2- 9 I8 --- TDT Number that identifies an ISO observation in ISO log (Cat. VI/111) 10 A1 --- --- [0] 12- 13 I2 h RAh Actual Pointing Right Ascension J2000 (hours) (1) 14 A1 --- --- [:] 15- 16 I2 min RAm Actual Pointing Right Ascension J2000 (minutes) 17 A1 --- --- [:] 18- 22 F5.2 s RAs Actual Pointing Right Ascension J2000 (seconds) 24 A1 --- DE- Actual Pointing Declination J2000 (sign) 25- 26 I2 deg DEd Actual Pointing Declination J2000 (degrees) (1) 27 A1 --- --- [:] 28- 29 I2 arcmin DEm Actual Pointing Declination J2000 (minutes) 30 A1 --- --- [:] 31- 35 F5.2 arcsec DEs Actual Pointing Declination J2000 (seconds) 37- 38 I2 d Obs.D Start day/time of observation (UTC) 40- 42 A3 "month" Obs.M Start day/time of observation (UTC) 44- 47 I4 yr Obs.Y Start day/time of observation (UTC) 49- 50 I2 h Obs.h Start day/time of observation (UTC) 51 A1 --- --- [:] 52- 53 I2 min Obs.m Start day/time of observation (UTC) 54 A1 --- --- [:] 55- 56 I2 s Obs.s Start day/time of observation (UTC) 58- 60 A3 --- AOT Astronomical Observing Template number (4) 63- 78 A16 --- Target Target Name, as given by the observer 94-120 A27 --- Name2 Another Source Name from Simbad (5) 125-151 A27 --- Name3 Another Source Name from Simbad 156-181 A26 --- Name4 Another Source Name from Simbad 187-216 A30 --- Type1 Source Type, generally from Simbad 218-247 A30 --- Type2 Another Source Type 249-256 A8 --- Mode Observing mode, specifies the observing mode within the AOT, if applicable (6) 264 A1 --- Ext [PE] Source Extent: "P" for point source, "E" for extended source 299 A1 --- sp [LFB] Spectral Line Type (2) 322-327 F6.2 um cLambda Central Wavelength, in micron 331-340 F10.3 GHz Freq Frequency, in GHz 346-354 F9.4 cm-1 sigma Wavenumber, in inverse centimeter 356-358 A3 --- EmA "ABS" for absorption, "EM" for emission 369-375 F7.2 --- FWHM ? Line Width (FWHM) as given in the article 377-380 A4 --- x_FWHM Line Width Unit as given in the relevant article 404-408 I5 --- R Resolving Power (λ/deltaλ) 410-421 A12 --- Apert Instrument aperture, taken from the ISO Handbook 443-450 E8.3 W/m2 Flux ? Line/Feature Flux as given in the relevant article, converted to W/m2 461-468 E8.2 cm-2 nH ? Column Density as given in the relevant article 487-493 F7.2 --- S/N ? Signal-to-Noise Ratio, given or calculated from the relevant article 495-505 E11.4 --- pInt ? Line Peak Intensity as given in the relevant article, expressed in x_pInt units 512-519 A8 --- x_pInt Peak Intensity Unit (see pInt) 551-554 F4.2 --- L/C ? Line to Continuum Ratio, from the relevant article (7) 560-563 F4.2 mag Op ? Opacity, in case of an absorption feature 565-569 A5 --- Phase Physical phase of the observed specie e.g. GAS, SOLID, SOL/G, DUST 571 I1 --- Det [1,3] Detection Flag: 3 = quantitative detection, 2 = qualitative detection, 1 = upper limit 586-617 A32 --- Element The chemical component responsible for the relevant spectral line 619-650 A32 --- Trans The electronic, or vibration, rotation, ... transition of the line 666-671 F6.2 um tLambda ? Nominal laboratory or theoretical wavelength of the line, in micron 682-691 F10.3 GHz tFreq ? Nominal laboratory or theoretical frequency of the line, in GHz 704-712 F9.4 cm-1 tSigma ? Nominal laboratory or theoretical wavenumber of the line, in inverse centimeter 714-732 A19 --- Bibcode The reference code of the article (3) 734-972 A239 --- Comment Additonal useful information or parameters which could not fit in any of the other columns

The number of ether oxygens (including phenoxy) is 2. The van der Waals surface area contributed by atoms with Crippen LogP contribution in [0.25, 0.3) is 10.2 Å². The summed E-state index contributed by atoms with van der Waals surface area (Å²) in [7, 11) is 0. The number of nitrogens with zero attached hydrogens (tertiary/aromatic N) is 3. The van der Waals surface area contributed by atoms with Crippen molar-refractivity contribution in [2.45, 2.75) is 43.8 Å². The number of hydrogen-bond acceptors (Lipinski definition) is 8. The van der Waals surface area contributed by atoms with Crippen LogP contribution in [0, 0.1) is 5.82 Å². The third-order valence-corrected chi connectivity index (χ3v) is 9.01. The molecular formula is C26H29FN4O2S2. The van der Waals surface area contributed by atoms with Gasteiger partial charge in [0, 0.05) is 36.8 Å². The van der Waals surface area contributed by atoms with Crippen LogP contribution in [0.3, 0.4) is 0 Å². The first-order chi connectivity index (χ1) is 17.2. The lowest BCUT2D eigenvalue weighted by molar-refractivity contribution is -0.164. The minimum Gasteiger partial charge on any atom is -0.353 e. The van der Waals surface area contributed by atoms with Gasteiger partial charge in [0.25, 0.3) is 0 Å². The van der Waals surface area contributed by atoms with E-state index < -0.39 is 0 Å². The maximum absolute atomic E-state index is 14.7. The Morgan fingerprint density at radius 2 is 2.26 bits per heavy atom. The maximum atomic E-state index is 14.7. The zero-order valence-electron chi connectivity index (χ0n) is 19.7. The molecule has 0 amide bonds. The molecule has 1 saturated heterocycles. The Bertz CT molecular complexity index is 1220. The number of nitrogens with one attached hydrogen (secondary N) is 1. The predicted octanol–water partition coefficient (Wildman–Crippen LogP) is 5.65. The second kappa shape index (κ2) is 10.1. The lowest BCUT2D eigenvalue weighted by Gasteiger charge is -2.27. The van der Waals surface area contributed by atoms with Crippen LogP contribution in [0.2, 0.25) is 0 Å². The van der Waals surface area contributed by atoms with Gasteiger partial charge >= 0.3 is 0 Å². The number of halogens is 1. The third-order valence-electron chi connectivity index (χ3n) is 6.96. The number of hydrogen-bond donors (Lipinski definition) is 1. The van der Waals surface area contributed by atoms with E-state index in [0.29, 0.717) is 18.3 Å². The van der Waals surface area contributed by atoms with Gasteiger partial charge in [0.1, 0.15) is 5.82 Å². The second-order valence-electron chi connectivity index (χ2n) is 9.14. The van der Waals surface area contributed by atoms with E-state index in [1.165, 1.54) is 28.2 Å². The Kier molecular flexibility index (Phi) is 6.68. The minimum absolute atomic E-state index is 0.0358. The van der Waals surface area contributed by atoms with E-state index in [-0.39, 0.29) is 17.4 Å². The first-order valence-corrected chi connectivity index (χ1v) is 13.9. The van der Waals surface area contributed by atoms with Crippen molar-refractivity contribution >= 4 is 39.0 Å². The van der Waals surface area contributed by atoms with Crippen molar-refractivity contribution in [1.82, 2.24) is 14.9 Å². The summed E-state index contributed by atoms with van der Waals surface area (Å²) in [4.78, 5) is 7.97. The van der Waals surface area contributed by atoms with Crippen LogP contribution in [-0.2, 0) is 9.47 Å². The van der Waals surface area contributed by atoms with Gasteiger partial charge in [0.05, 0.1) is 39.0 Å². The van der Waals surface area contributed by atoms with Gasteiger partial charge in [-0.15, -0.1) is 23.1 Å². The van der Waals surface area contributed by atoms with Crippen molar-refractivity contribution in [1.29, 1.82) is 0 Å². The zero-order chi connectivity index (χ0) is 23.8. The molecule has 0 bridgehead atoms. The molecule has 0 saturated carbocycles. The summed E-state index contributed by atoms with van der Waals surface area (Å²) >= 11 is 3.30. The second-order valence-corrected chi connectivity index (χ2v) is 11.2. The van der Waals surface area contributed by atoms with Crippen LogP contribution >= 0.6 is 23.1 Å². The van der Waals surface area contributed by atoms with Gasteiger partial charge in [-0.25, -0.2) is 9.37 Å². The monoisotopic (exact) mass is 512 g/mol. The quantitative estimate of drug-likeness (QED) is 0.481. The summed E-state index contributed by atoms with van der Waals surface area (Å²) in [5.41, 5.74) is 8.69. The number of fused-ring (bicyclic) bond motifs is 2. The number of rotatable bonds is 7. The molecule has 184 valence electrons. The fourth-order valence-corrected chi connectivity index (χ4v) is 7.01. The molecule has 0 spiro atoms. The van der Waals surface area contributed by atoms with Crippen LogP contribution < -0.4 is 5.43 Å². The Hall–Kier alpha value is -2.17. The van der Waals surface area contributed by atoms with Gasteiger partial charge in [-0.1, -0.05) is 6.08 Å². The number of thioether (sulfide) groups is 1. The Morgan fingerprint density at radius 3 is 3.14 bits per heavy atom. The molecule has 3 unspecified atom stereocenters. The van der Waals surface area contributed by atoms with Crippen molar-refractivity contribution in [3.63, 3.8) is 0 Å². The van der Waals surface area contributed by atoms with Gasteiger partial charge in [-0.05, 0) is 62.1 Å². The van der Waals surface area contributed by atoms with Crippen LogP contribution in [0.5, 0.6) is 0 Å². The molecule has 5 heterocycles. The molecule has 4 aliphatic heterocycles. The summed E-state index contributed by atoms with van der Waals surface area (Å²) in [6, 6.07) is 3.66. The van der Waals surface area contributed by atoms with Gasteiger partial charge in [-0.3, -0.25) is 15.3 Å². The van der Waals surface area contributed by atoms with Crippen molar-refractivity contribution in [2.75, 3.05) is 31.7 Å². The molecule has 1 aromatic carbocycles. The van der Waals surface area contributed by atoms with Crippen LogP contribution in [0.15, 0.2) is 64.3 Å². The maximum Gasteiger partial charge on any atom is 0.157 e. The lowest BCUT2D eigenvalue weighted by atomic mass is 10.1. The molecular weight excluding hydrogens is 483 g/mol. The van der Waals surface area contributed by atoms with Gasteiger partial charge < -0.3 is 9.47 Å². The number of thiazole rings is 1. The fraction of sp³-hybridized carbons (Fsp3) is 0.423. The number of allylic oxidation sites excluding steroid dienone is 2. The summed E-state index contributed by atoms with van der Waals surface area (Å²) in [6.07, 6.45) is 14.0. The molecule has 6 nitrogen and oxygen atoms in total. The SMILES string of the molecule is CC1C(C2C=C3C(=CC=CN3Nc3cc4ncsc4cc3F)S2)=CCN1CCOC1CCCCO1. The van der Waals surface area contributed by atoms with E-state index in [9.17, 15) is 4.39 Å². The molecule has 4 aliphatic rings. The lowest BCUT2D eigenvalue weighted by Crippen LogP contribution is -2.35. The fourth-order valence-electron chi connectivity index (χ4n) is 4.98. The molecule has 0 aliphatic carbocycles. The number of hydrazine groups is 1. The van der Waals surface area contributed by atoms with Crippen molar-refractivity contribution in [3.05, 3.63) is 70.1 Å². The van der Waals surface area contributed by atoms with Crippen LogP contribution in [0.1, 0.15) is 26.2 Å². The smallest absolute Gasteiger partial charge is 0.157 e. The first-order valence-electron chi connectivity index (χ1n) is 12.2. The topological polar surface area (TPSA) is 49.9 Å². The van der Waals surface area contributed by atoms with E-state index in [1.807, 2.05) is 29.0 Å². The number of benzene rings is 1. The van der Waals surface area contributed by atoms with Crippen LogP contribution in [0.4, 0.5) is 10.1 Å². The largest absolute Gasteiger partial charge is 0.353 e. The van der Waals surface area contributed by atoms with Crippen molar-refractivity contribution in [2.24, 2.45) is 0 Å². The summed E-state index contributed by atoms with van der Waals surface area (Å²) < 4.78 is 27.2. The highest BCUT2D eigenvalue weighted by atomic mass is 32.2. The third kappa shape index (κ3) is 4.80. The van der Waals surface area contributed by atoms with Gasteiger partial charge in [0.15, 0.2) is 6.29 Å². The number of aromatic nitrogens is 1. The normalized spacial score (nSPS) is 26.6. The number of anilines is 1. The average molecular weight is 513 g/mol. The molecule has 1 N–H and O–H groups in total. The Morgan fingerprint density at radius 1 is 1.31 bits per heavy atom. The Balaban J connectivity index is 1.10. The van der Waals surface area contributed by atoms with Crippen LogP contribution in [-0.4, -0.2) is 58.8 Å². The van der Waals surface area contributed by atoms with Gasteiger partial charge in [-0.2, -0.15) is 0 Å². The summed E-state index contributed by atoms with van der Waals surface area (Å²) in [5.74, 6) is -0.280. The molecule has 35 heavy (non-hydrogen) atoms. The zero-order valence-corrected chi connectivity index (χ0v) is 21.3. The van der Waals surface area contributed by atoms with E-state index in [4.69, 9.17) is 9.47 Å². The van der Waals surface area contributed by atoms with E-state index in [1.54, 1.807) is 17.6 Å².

Note (1): in most cases the ISO position except in case of a map Note (2): mode is "L" for spectral line, "F" for spectral feature, "B" for molecular band Note (3): the 19-digit code from which the data in this line has been taken, as given in the Astrophysical Data System and in Simbad (http://adsabs.harvard.edu/ads_abstracts.html) Note (4): Each AOT name refers to a specific observation configuration with the relevant instrument. It is composed of a letter (C for ISO_CAM, S for ISO_SWS, L for ISO_LWS and P for ISO_PHOT) and a number. IASD includes all the AOT names of SWS (S01, S02, S06, S07 and S99) and of LWS (L01, L02, L03 and L04), but only one AOT name of CAM (C04, for CAM spectrophotometric mode) and one of PHOT (P40, for PHOT-S, the grating spectrometer of ISOPHOT). Note (5): Another source name, equally of more famous than the "Target" name given by the observer, often the IRAS Name, or the "target" name corrected in case the observer had entered it wrongly. This name comes from Simbad. Note (6): An IDA observational parameter which adds a precision to the AOT name. For example, it can be "pointing" of "raster" for LWS AOT names and "Speed1", "Speed2", "Speed3", or "Speed4" for SWS AOT names. Note (7): Line-to-continuum ratio, either as given by the authors of the relevant article, or calculated if the peak of the line and the corresponding continuum flux densities are given in a table or in a figure.
History: The essential of this catalog and documentation was prepared by Marie JOURDAIN de MUIZON. Send your comments to:
(End) Francois Ochsenbein [CDS] 18-Oct-2005
The document above follows the rules of the Standard Description for Astronomical Catalogues.From this documentation it is possible to generate f77 program to load files into arrays or line by line